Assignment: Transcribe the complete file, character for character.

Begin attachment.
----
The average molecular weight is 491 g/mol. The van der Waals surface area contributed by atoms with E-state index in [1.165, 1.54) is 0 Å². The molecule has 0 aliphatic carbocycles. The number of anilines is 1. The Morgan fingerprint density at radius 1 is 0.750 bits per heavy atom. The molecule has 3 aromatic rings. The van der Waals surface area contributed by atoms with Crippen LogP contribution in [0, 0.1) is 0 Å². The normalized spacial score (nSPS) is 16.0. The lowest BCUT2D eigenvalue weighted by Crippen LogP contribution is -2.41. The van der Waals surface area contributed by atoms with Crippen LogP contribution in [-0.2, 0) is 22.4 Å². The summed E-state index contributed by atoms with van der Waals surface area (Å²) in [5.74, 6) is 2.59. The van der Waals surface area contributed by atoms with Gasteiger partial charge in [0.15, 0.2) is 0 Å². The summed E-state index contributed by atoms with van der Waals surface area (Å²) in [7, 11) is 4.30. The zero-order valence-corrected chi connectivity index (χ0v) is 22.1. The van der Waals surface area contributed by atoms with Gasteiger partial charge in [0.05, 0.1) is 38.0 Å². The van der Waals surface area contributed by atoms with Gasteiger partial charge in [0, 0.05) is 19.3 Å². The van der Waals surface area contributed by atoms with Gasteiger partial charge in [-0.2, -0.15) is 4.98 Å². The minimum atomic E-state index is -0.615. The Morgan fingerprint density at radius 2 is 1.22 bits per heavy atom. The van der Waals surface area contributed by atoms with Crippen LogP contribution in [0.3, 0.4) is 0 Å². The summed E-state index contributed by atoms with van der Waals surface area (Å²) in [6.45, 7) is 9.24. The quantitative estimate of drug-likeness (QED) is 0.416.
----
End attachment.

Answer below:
The average molecular weight is 491 g/mol. The van der Waals surface area contributed by atoms with E-state index in [1.165, 1.54) is 0 Å². The molecule has 0 aliphatic carbocycles. The number of anilines is 1. The Morgan fingerprint density at radius 1 is 0.750 bits per heavy atom. The molecule has 3 aromatic rings. The van der Waals surface area contributed by atoms with Crippen LogP contribution in [0, 0.1) is 0 Å². The normalized spacial score (nSPS) is 16.0. The lowest BCUT2D eigenvalue weighted by Crippen LogP contribution is -2.41. The van der Waals surface area contributed by atoms with Crippen LogP contribution in [-0.2, 0) is 22.4 Å². The summed E-state index contributed by atoms with van der Waals surface area (Å²) in [5.74, 6) is 2.59. The van der Waals surface area contributed by atoms with Gasteiger partial charge in [0.15, 0.2) is 0 Å². The summed E-state index contributed by atoms with van der Waals surface area (Å²) in [7, 11) is 4.30. The zero-order valence-corrected chi connectivity index (χ0v) is 22.1. The van der Waals surface area contributed by atoms with Gasteiger partial charge in [0.05, 0.1) is 38.0 Å². The van der Waals surface area contributed by atoms with Gasteiger partial charge in [0, 0.05) is 19.3 Å². The van der Waals surface area contributed by atoms with Gasteiger partial charge in [-0.2, -0.15) is 4.98 Å². The minimum atomic E-state index is -0.615. The Morgan fingerprint density at radius 2 is 1.22 bits per heavy atom. The van der Waals surface area contributed by atoms with Crippen LogP contribution in [0.3, 0.4) is 0 Å². The summed E-state index contributed by atoms with van der Waals surface area (Å²) in [6.45, 7) is 9.24. The quantitative estimate of drug-likeness (QED) is 0.416.